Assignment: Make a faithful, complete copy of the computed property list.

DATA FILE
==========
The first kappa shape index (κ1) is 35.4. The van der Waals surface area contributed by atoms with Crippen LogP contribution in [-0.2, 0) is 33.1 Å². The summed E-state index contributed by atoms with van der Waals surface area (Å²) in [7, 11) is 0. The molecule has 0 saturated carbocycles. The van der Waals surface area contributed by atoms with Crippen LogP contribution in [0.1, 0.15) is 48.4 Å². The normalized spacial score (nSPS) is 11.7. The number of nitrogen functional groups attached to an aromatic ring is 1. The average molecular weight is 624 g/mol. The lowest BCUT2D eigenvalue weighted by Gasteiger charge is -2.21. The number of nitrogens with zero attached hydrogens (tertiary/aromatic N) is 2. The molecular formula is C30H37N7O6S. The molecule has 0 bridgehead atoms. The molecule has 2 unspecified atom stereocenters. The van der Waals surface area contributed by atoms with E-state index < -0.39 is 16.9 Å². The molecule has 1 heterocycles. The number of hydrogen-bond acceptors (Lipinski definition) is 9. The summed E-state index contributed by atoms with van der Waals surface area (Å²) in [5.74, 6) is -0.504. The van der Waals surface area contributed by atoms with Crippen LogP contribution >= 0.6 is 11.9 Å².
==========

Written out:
The first kappa shape index (κ1) is 35.4. The van der Waals surface area contributed by atoms with Crippen LogP contribution in [-0.2, 0) is 33.1 Å². The summed E-state index contributed by atoms with van der Waals surface area (Å²) in [7, 11) is 0. The molecule has 0 saturated carbocycles. The van der Waals surface area contributed by atoms with Crippen LogP contribution in [0.1, 0.15) is 48.4 Å². The normalized spacial score (nSPS) is 11.7. The number of nitrogen functional groups attached to an aromatic ring is 1. The average molecular weight is 624 g/mol. The lowest BCUT2D eigenvalue weighted by Gasteiger charge is -2.21. The number of nitrogens with zero attached hydrogens (tertiary/aromatic N) is 2. The molecular formula is C30H37N7O6S. The molecule has 0 bridgehead atoms. The molecule has 2 unspecified atom stereocenters. The van der Waals surface area contributed by atoms with E-state index < -0.39 is 16.9 Å². The molecule has 1 heterocycles. The number of hydrogen-bond acceptors (Lipinski definition) is 9. The summed E-state index contributed by atoms with van der Waals surface area (Å²) in [5.74, 6) is -0.504. The van der Waals surface area contributed by atoms with Crippen LogP contribution >= 0.6 is 11.9 Å².